“If you can’t accept it, change it. If you can’t change it, leave it.” Anthony Gucciardi
I recently came across the above quote and it summarised something that I have observed in my now 6 years as a freelance coach, coach trainer and supervisor.
Coaches often find themselves working with people who are unhappy or dissatisfied with the ‘status quo’ in their life. These people can be stuck in a rut, psychologically or for some other reason, perhaps they feel they are caught in a trap financially or stuck in a job they hate because it accommodates their personal life. What this quote highlighted to me that anyone in such a situation has three choices, and even if they stick with the status quo, they can do so having explored the other two choices, meaning that the status quo becomes an informed choice rather than a stuck position. So, what do these choices look like?
1. Change it
Change isn’t always easy but changing small things can be very powerful; having a mature conversation with the ‘difficult’ colleague about what you find hard in working with them (I had a colleague who insisted on drumming the desk next to me all day with his fingers and it turned out he didn’t realise he did it!) and discussing how you could both work together differently, could turn a sour relationship into a productive one. Looking for people who like the tasks you hate and may willingly take them on, can be a simple way to change the things that are causing you to be dissatisfied.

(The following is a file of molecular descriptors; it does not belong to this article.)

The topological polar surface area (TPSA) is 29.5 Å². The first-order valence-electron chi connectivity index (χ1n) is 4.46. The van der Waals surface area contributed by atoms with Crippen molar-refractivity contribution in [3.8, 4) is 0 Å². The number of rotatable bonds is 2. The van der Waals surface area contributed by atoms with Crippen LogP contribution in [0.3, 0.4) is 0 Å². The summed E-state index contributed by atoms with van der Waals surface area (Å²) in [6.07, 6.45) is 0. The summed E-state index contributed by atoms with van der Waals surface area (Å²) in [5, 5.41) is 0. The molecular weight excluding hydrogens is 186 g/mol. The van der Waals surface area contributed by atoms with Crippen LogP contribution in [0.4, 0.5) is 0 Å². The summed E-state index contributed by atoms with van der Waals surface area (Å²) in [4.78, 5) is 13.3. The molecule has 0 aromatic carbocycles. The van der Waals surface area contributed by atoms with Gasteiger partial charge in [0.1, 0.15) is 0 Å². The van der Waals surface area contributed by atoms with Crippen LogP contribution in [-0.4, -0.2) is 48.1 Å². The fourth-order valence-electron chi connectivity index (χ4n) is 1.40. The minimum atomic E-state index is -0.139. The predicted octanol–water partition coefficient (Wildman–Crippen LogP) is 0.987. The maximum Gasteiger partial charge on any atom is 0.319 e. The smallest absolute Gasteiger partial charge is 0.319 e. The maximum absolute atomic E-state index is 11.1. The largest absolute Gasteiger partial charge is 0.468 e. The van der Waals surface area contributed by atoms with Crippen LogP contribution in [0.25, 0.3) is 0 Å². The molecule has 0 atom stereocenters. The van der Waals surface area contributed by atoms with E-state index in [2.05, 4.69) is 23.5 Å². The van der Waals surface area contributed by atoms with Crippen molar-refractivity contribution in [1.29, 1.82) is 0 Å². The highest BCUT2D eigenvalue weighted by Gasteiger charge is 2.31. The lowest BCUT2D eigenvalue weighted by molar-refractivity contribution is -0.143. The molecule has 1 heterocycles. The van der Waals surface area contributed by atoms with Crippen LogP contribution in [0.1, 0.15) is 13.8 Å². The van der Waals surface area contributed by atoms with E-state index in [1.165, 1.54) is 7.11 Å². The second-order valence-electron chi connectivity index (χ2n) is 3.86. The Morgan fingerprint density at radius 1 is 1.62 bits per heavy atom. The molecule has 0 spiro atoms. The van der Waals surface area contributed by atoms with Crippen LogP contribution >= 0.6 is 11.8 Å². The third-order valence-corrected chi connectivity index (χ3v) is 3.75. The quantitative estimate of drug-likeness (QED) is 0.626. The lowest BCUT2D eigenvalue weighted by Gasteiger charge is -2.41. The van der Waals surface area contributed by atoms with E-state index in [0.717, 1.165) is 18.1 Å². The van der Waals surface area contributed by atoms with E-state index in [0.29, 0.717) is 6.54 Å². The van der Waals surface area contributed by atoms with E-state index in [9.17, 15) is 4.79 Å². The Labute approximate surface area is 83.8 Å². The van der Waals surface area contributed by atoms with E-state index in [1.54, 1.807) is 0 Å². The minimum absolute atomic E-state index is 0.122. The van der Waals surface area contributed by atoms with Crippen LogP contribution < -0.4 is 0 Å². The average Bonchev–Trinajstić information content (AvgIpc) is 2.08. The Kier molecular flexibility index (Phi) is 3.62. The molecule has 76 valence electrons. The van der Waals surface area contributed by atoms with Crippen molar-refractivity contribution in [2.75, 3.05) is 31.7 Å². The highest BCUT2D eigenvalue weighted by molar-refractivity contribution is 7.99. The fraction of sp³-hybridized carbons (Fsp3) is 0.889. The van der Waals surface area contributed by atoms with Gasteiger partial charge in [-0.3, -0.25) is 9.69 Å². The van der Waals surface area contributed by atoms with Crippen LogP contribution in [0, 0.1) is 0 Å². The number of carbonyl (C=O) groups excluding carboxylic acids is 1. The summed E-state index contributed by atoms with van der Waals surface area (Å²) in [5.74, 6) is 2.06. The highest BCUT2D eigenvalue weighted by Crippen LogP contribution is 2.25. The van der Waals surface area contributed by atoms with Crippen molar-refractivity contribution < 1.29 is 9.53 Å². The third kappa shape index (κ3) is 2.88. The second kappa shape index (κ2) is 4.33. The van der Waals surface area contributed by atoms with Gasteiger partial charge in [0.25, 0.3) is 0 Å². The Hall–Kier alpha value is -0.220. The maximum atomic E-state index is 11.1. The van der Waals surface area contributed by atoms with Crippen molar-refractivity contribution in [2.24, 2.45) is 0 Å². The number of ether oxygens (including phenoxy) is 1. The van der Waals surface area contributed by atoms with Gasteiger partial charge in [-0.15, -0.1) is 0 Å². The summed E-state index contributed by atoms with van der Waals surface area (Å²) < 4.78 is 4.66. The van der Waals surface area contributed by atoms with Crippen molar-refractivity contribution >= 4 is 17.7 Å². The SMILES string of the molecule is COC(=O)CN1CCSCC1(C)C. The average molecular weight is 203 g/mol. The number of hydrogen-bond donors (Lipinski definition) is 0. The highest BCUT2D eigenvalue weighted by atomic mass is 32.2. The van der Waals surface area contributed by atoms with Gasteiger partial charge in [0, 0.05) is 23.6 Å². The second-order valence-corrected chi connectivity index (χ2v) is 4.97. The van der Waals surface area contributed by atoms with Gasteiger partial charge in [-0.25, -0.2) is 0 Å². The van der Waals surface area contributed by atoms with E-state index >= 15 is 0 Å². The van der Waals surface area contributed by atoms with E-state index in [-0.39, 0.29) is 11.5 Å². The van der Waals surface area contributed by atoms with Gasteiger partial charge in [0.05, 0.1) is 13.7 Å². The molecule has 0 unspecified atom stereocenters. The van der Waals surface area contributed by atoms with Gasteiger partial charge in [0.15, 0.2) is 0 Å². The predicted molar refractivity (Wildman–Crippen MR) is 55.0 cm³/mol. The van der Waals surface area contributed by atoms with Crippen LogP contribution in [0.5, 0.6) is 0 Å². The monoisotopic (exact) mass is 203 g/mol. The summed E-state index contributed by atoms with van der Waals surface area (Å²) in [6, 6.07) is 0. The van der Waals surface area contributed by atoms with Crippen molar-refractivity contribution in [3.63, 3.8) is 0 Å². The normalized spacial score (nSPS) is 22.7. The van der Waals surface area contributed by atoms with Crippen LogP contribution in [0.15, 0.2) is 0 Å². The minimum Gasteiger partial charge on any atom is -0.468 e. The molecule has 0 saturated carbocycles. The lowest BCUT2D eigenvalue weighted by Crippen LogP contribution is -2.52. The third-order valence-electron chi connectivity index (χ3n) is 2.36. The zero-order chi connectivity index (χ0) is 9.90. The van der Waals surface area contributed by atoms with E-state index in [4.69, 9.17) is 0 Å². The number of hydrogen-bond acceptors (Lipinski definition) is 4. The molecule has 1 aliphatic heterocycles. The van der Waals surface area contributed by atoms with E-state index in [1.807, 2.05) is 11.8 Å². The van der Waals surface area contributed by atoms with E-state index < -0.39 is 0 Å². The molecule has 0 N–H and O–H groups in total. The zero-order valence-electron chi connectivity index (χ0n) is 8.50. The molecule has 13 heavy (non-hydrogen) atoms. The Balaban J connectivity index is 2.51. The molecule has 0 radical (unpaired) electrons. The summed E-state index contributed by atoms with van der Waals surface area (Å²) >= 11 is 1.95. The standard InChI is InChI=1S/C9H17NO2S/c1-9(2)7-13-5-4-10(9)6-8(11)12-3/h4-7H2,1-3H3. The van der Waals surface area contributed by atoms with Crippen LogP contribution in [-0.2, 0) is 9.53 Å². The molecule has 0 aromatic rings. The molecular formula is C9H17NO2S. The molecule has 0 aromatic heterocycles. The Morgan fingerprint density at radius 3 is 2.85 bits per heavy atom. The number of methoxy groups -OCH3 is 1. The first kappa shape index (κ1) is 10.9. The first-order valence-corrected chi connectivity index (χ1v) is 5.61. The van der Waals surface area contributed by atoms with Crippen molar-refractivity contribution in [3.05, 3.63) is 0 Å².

2. Leave it
If work really is that bad what is stopping you looking for another job? Coaching can help people to overcome the barriers that are stopping them and allow them to have the confidence to move to a totally new environment, maybe pursuing a long-held dream.
3. Accept it
You may find it hard working with a particular colleague or there may be aspects of your job that you’ve come to hate but in many cases there is truth in the phrase ‘better the devil you know’. So how can people learn to accept it? There are a range of options:
a. Explore the pros as well as the cons of the situation
b. Explore why someone chose to be there in the first place and what the other options are. This often results in people remembering what is good about their situation.
So what will you do? Change it, accept it or leave it? Could some coaching help you work through what are essentially three choices? Once these are broken down into three choices, the obvious choice can be easy to see.
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